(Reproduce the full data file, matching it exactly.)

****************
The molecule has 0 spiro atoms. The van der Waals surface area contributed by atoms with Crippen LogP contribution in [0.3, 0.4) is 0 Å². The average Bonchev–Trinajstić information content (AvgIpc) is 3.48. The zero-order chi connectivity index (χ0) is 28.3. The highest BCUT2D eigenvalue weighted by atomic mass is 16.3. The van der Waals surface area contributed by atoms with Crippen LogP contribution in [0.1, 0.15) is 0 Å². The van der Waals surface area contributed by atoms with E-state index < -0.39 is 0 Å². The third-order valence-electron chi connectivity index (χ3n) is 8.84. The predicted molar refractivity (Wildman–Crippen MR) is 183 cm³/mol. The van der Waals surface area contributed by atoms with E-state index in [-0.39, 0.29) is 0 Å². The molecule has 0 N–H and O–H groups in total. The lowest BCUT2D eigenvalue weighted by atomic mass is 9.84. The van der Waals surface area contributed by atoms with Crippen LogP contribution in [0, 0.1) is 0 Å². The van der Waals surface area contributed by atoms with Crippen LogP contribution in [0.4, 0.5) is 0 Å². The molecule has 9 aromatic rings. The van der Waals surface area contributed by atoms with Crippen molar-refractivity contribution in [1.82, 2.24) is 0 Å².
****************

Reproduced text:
The molecule has 0 spiro atoms. The van der Waals surface area contributed by atoms with Crippen LogP contribution in [0.3, 0.4) is 0 Å². The average Bonchev–Trinajstić information content (AvgIpc) is 3.48. The zero-order chi connectivity index (χ0) is 28.3. The highest BCUT2D eigenvalue weighted by atomic mass is 16.3. The van der Waals surface area contributed by atoms with Crippen LogP contribution in [0.1, 0.15) is 0 Å². The van der Waals surface area contributed by atoms with E-state index < -0.39 is 0 Å². The third-order valence-electron chi connectivity index (χ3n) is 8.84. The predicted molar refractivity (Wildman–Crippen MR) is 183 cm³/mol. The van der Waals surface area contributed by atoms with E-state index in [-0.39, 0.29) is 0 Å². The molecule has 0 N–H and O–H groups in total. The lowest BCUT2D eigenvalue weighted by atomic mass is 9.84. The van der Waals surface area contributed by atoms with Crippen LogP contribution in [0, 0.1) is 0 Å². The van der Waals surface area contributed by atoms with Crippen LogP contribution in [0.4, 0.5) is 0 Å². The molecule has 9 aromatic rings. The van der Waals surface area contributed by atoms with Crippen molar-refractivity contribution in [1.82, 2.24) is 0 Å².